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March 28, 2020
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Racing champ, locals advocate for bike safety

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Racing champ, locals advocate for bike safety

NEW SMYRNA BEACH – Seven-time NASCAR champion Jimmie Johnson exchanged a set of four wheels for two in an effort to promote bicycle safety Thursday.

“It makes me feel like a kid,” Johnson said when asked if he enjoyed cycling.

Johnson and several other drivers and professional athletes participated in the Champions Ride for Bicycle Safety, which was the idea of local Trans Am Series driver Scott Lagasse Jr. and his father, Scott Sr., who lives in East Palatka.

TeamSLR“Scott Lagasse (Jr.) is a great friend and when he had the idea to start this ride, he reached out to me and asked with my experience of putting on events and we kind of brainstormed on some ideas,” Johnson said after joining a group of about 80 cyclists riding from Daytona International Speedway to Cabbage Patch Bar and back.

“I told him I’d be here to support it because I wanted to support my friend. He’s done an amazing job turning it into this big event. How special is this, you know?”

Thursday’s event was also a poignant one as it honored Volusia County Deputy Frank Schofield. He was training for a ride last year when he was struck by a motorist and killed.

That made Thursday’s event more significant, Johnson said, in reminding cyclists and motorists about safety.

“Motorists have a responsibility, but cyclists certainly do,” Johnson said. “I’m well aware that many people riding don’t follow the rules of the road and that’s the worst thing you can do to upset a motorist.

“Hopefully, our good word today, you writing about it and cyclists not here reading about it will follow the rules and we can create a better environment on the road for everybody.”

Lagasse Jr. said he’s aware of the many biking opportunities in Putnam County and its popularity in the state.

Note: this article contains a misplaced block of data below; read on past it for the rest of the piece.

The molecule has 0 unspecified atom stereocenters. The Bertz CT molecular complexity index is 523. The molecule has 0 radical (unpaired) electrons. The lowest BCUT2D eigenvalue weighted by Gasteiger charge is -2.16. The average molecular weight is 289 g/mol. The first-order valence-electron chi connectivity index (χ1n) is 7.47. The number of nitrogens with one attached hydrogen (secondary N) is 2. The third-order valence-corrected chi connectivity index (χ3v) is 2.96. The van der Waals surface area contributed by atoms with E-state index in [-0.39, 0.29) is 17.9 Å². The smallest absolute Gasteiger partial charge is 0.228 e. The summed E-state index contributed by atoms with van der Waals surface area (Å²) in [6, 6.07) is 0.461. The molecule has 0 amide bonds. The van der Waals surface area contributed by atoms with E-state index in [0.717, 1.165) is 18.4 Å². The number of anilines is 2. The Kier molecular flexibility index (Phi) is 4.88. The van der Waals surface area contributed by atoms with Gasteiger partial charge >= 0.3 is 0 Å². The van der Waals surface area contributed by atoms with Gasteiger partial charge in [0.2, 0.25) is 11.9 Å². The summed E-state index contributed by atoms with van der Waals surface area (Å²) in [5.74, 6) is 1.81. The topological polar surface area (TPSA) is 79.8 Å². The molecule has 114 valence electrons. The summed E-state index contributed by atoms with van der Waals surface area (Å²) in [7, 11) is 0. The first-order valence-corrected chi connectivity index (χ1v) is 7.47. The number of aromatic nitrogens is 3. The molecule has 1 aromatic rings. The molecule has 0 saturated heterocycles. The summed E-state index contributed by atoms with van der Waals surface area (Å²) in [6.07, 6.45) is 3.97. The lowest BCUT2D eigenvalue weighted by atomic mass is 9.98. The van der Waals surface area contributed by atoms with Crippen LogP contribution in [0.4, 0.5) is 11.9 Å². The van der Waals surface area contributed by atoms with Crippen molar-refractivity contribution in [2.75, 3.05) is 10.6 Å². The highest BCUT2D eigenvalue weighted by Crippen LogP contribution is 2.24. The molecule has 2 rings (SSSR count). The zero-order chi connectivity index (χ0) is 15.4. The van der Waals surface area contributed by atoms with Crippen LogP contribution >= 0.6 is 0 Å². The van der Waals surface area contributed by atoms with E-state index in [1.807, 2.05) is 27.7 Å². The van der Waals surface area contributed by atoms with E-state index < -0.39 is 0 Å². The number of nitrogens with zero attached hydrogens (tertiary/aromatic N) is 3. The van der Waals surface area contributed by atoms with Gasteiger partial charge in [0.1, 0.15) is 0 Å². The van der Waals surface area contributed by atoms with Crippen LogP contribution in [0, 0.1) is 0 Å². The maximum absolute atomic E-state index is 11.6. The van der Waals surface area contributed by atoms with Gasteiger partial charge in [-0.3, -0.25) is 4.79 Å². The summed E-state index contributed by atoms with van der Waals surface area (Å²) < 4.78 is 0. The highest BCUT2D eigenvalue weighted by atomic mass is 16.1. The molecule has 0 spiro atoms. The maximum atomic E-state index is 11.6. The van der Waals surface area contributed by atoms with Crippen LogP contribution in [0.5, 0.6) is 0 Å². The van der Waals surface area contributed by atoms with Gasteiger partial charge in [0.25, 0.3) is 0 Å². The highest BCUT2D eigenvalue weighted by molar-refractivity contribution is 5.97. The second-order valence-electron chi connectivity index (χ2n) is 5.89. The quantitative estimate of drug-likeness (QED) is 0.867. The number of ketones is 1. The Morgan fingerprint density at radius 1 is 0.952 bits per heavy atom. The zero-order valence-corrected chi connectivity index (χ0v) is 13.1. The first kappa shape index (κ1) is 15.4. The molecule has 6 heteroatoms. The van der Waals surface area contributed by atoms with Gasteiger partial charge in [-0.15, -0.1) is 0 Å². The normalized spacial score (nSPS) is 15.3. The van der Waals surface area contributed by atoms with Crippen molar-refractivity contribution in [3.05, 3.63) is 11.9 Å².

“For me, I’m an avid cyclist,” he said. “It’s something Dad and I do a lot together. We started this bike ride a half-dozen years ago as a way to say, ‘Hey, it’s going to be somebody’s father, mother or brother, but it’s also it also could be someone you’re a fan of like Jimmie Johnson.’

“It’s a way to say we’re humans on these bikes. On the other side, there are cyclists out there who can cause some problems. We ride correctly. We obey the laws. We wear our helmets. We do the things to keep ourselves safe and we try not to aggravate motorists. It takes both.”

Lagasse Jr. said it’s been humbling to see how the event has grown over the past six years. In addition to Johnson, NASCAR driver Aric Almirola participated in the ride. NASCAR’s season-opening Daytona 500 is Sunday.

Several professional cyclists and triathletes also participated in the roughly 40-mile ride.

TeamSLRTrenda McPherson, Bicycle Pedestrian Safety Program manager for the state Department of Transportation, said the goal of the ride was to use well-known athletes to increase awareness of bicycle safety.

“We want everybody to be aware and safe out there,” McPherson said. “It really helps drivers to know that there is a person on that bike and not just a bicycle.

“And it helps cyclists to see that these high-profile athletes follow the rules and ride safely. It really kind of helps us on both sides.”

Scott Lagasse Sr., who owns the Boathouse Marina in Palatka, said the focus of the event is to create more exposure for bicycle safety. He also knows about the growing popularity of cycling in Putnam County.

“We want to get bicycles and cars to share the road,” he said. “I’ve always cycled. It’s a good way to get outdoors and get some good exercise.”

For more information on bicycle safety, visit